Brachial plexus anatomy and its relationship to the surrounding bone and muscle structure can vary. The most common anatomic relationships of the brachial plexus are shown in Plate 1-13. The brachial plexus is formed through the coalescence of the anterior rami of the C5, C6, C7, C8, and T1 spinal nerves, although variable contributions from C4 and T2 can occur. The roots combine to form trunks that, along with the subclavian artery, exit the cervical spine between the anterior scalene (scalenus anticus) and middle scalene (scalenus medius) muscles. The plexus is posterior and superior to the artery at this level owing to the inferior tilt of the first rib. The peripheral nerves of the plexus supply motor and sensory nerve function to all of the scapula musculature (except the trapezius muscle, which is innervated by the spinal accessory nerve) and the rest of the upper extremity.
Interscalene injection of a local anesthetic is commonly performed for all surgery on the upper extremity. Dispersal of medication is minimized outside the area surrounding the nerves because the nerves become enclosed in prevertebral fascia as they pass between the scalene muscles. The brachial plexus passes through the scalene muscles over the first rib and under the clavicle and pectoralis minor before entering into the axilla. In any of these locations there can be compression of the neurovascular structures from congenital or acquired conditions, resulting in vascular or neurovascular symptoms, particularly when using the arm above shoulder level or with repetitive tasks in any arm position. These symptoms are noted in thoracic outlet syndrome.
The plexus splits into cords at or before it passes below the clavicle. The cords are named according to their position relative to the axillary artery: lateral, posterior, and medial. Upon formation of the terminal branches, the median, ulnar, and radial nerves continue with the artery into the arm. Injury or entrapment of these peripheral nerves can result in symptoms of sensory or motor deficits based on the innervation of the involved nerve.
Knowledge of the transition of the posterior neurovascular structures from their anterior origin is essential. The divergence of the teres minor and teres major muscles produces a long horizontal triangular opening laterally (see Plate 1-15). The triangle is bisected vertically by the long head of the triceps brachii muscle and is closed laterally by the shaft of the humerus. This forms a small triangular space medial to the long head of the triceps brachii, in which the circumflex scapular vessels curve onto the dorsum of the scapula, and a quadrangular space lateral to the triceps brachii muscle (see Plate 1-17). The latter space is bounded by the teres muscles above and below, by the triceps brachii medially, and by the humerus laterally. In the quadrangular space, the axillary nerve and posterior circumflex humeral vessels pass around the shaft of the humerus. Distally, the triangular interval (sometimes referred to as the lateral or lower triangular space), which transmits the radial nerve, is bounded by the teres major proximally, the long head of the triceps rachii medially, and the shaft of the humerus laterally.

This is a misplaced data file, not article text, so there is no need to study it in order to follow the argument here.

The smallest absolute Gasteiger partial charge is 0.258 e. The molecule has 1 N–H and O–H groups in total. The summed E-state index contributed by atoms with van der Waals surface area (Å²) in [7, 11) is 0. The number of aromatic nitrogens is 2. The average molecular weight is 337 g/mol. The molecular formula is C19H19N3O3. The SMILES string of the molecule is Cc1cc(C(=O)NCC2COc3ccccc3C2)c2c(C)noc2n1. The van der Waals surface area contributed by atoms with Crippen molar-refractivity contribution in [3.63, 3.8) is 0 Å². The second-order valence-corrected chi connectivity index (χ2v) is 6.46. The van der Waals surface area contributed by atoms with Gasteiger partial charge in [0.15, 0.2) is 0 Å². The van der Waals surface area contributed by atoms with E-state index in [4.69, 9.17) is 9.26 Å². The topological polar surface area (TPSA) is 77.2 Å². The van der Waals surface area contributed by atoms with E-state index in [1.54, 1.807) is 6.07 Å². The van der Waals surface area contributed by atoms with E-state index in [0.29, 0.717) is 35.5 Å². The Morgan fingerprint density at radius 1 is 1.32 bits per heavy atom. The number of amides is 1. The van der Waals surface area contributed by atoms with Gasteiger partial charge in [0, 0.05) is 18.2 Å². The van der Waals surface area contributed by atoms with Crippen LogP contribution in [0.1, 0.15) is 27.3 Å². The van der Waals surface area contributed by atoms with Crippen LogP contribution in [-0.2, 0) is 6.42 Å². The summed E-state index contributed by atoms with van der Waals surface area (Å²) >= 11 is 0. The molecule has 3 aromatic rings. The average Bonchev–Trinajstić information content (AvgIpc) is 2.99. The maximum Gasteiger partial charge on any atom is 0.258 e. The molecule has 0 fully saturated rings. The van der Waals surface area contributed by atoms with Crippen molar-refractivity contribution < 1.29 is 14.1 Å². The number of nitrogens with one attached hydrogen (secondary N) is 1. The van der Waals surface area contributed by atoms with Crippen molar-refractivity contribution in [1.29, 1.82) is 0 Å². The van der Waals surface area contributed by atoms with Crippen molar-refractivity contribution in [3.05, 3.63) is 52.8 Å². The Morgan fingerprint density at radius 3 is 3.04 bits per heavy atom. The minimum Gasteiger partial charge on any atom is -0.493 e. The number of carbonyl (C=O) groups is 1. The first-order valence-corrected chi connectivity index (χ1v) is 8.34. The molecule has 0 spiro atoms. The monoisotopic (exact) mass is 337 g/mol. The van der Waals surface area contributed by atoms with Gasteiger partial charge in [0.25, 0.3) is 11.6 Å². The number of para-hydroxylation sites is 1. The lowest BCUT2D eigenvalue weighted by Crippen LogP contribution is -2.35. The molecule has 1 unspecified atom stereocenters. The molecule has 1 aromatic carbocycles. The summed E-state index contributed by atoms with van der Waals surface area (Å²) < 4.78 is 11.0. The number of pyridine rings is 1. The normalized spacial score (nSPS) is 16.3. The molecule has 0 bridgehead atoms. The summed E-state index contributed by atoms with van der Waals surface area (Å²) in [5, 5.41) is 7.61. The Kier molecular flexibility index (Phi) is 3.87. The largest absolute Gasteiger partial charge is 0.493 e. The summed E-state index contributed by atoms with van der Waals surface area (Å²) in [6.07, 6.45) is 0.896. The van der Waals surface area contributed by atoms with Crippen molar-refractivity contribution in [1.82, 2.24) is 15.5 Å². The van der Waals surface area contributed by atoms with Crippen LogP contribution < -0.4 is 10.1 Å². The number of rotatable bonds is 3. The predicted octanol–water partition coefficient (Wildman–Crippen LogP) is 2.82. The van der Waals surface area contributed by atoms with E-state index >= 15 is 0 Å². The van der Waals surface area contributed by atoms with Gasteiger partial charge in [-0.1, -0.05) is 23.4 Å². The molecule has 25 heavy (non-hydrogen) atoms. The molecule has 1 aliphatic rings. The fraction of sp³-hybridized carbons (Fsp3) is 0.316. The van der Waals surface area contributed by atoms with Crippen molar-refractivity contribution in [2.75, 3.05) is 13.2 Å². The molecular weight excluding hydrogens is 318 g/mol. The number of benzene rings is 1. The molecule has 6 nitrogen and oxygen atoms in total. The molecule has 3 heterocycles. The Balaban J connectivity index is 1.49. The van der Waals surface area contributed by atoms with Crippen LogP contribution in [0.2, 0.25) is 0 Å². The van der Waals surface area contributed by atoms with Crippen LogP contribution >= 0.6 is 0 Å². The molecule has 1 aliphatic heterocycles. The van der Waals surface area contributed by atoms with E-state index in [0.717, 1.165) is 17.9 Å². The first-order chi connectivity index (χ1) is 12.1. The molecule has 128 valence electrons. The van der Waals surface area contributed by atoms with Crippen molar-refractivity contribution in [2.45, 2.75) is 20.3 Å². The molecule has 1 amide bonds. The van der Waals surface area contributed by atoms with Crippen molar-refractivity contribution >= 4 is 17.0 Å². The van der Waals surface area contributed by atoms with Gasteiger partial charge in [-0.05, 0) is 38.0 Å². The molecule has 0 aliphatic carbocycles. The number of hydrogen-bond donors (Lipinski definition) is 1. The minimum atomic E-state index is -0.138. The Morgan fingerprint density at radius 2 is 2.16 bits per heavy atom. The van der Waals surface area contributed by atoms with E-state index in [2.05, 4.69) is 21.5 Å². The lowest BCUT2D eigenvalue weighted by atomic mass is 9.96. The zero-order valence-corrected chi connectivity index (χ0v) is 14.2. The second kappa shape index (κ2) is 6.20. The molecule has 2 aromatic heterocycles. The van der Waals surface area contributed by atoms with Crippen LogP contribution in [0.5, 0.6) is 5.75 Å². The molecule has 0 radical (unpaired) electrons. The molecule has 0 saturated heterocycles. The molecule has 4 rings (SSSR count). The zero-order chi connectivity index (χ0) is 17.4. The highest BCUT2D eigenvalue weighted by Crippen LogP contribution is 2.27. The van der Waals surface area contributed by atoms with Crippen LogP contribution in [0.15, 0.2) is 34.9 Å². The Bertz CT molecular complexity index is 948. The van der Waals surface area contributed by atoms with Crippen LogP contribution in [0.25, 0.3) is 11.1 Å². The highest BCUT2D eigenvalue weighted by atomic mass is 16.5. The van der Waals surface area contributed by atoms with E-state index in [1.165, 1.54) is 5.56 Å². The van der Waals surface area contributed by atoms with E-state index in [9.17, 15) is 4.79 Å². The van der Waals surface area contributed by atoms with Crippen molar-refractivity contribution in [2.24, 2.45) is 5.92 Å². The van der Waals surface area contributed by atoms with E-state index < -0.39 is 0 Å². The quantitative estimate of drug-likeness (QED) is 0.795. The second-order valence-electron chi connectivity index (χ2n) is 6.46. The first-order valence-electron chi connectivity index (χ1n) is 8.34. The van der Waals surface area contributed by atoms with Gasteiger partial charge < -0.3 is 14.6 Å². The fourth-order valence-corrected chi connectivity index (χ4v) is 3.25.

The axilla is a space at the junction of the upper limb, chest, and neck. It is shaped like a truncated pyramid and serves as the passageway for nerves, blood vessels, and lymphatics into or from the limb. Its walls are musculofascial. The base is the concave armpit, the actual floor being the axillary fascia. The anterior wall is composed of the two planes of pectoral muscles and the associated pectoral and clavipectoral fasciae. The lateral border of the pectoralis major muscle forms the anterior axillary fold. The posterior wall of the axilla is made up of the scapula, the scapular musculature, and the associated fasciae. The lower members of this group, together with the tendon of the latissimus dorsi muscle, form the posterior axillary fold. The chest wall, covered by the serratus anterior muscle and its fascia, forms the medial wall. The lateral wall is formed by the convergence of the tendons of the anterior and posterior axillary fold muscles onto the greater tubercular crest, the intertubercular groove, and the lesser tubercular crest of the humerus. The apex of the axilla is formed by the convergence of the bony members of the three major walls the clavicle, the scapula, and the first rib.